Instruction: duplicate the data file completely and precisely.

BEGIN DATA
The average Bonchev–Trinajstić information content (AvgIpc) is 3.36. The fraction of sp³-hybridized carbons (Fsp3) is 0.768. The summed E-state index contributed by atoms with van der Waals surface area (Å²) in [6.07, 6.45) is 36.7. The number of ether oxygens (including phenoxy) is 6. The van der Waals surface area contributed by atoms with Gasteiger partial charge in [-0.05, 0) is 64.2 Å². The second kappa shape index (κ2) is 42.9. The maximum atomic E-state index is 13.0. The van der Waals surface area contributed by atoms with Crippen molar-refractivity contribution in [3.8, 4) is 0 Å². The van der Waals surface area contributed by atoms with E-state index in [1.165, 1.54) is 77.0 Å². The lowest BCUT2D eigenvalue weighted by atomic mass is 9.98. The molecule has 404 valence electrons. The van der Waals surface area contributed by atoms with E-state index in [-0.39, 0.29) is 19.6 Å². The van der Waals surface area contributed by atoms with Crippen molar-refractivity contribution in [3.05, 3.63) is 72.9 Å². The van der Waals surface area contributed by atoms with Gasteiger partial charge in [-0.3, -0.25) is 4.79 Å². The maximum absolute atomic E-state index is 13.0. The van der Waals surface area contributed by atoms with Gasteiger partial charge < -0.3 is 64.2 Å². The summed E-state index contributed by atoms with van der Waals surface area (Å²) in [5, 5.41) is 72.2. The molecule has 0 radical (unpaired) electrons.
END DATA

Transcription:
The average Bonchev–Trinajstić information content (AvgIpc) is 3.36. The fraction of sp³-hybridized carbons (Fsp3) is 0.768. The summed E-state index contributed by atoms with van der Waals surface area (Å²) in [6.07, 6.45) is 36.7. The number of ether oxygens (including phenoxy) is 6. The van der Waals surface area contributed by atoms with Gasteiger partial charge in [-0.05, 0) is 64.2 Å². The second kappa shape index (κ2) is 42.9. The maximum atomic E-state index is 13.0. The van der Waals surface area contributed by atoms with Crippen molar-refractivity contribution in [3.8, 4) is 0 Å². The van der Waals surface area contributed by atoms with E-state index in [1.165, 1.54) is 77.0 Å². The lowest BCUT2D eigenvalue weighted by atomic mass is 9.98. The molecule has 404 valence electrons. The van der Waals surface area contributed by atoms with E-state index in [-0.39, 0.29) is 19.6 Å². The van der Waals surface area contributed by atoms with Crippen molar-refractivity contribution in [3.05, 3.63) is 72.9 Å². The van der Waals surface area contributed by atoms with Gasteiger partial charge in [-0.3, -0.25) is 4.79 Å². The maximum absolute atomic E-state index is 13.0. The van der Waals surface area contributed by atoms with Gasteiger partial charge < -0.3 is 64.2 Å². The summed E-state index contributed by atoms with van der Waals surface area (Å²) in [5, 5.41) is 72.2. The molecule has 0 radical (unpaired) electrons.